Alas for you who desire the day of the LORD! Why do you want the day of the LORD? It is darkness, not light; as if someone fled from a lion, and was met by a bear; or went into the house and rested a hand against the wall, and was bitten by a snake. Is not the day of the LORD darkness, not light, and gloom with no brightness in it? I hate, I despise your festivals, and I take no delight in your solemn assemblies. Even though you offer me your burnt offerings and grain offerings, I will not accept them; and the offerings of well-being of your fatted animals I will not look upon. Take away from me the noise of your songs; I will not listen to the melody of your harps. But let justice roll down like waters, and righteousness like an everflowing stream.Amos 5:18-24
Recounting some of the atrocities of the past four years including the Muslim travel bans; ICE’s separation of children from parents and subsequent (and continued) detention of these children and families in cages; the intentional dissemination of speculation and falsities by the highest officials; the over 228,000 deaths from COVID 19 in the United States; and so many other obscene injustices—all makes one ask:
What better time than now for a day of the LORD?
On the eve of a major election day in the United States perhaps now is the time to ask for tomorrow to be a day of the LORD—a day when God intervenes in the world. In the lectionary text for this week the Israelites were desiring such a day themselves but were met with a challenging message by the prophet Amos.
Gregory Mobley in his introduction to the Book of Amos (New Oxford Annotated Bible, 1300) writes: “Against the background of Israelite tradition about ‘the day of the LORD,’ occasions celebrated from the past and eagerly anticipated in the future when the LORD dramatically intervenes in human affairs, Amos announced that such a day was imminent. This time, however, the fortified palaces and temples of Israel would be leveled along with those of Israel’s rival nations (1.3–2.3) when God executed the divine version of ‘justice and righteousness.’” The divine justice the people of Israel were wanting was for their adversaries and oppressors to be held in account by God but Amos’ message proclaims that all will be held in account—both the enemies of Israel and the Israelites themselves. The ones asking for a day of the LORD were not exempt from being held accountable for their own actions.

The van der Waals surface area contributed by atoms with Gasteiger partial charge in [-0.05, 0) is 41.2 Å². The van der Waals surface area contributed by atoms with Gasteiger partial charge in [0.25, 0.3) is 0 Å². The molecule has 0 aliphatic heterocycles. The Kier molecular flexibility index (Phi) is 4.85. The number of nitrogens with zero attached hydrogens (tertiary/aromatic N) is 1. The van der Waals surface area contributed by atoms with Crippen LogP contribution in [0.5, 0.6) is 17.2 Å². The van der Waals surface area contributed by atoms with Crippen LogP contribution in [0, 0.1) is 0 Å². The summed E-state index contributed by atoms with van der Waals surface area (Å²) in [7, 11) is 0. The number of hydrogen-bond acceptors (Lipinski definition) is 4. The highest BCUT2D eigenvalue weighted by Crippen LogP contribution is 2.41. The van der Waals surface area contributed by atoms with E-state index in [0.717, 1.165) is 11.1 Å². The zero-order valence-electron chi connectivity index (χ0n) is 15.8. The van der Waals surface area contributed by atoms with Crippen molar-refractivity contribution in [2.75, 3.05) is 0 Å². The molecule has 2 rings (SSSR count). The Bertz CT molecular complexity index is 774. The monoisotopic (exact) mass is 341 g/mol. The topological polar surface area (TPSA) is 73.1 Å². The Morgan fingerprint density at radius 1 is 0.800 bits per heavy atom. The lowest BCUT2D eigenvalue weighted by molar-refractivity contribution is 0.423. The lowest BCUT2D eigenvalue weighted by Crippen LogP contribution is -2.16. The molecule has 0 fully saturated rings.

Amos pushes back on the zealous cry for the LORD to intervene, saying in verse 18: “Why do you want the day of the LORD? It is darkness, not light.” A day when God “dramatically intervenes in human affairs” is not necessarily a hopeful day. While the eve of election day is an occasion to eagerly await the intervention of God, the book of Amos warns us that those calling for justice will also be called into account. In short, calling for tomorrow to be a day of the LORD is the invocation of an actual “justice for all,” which calls to account conservatives and liberals alike.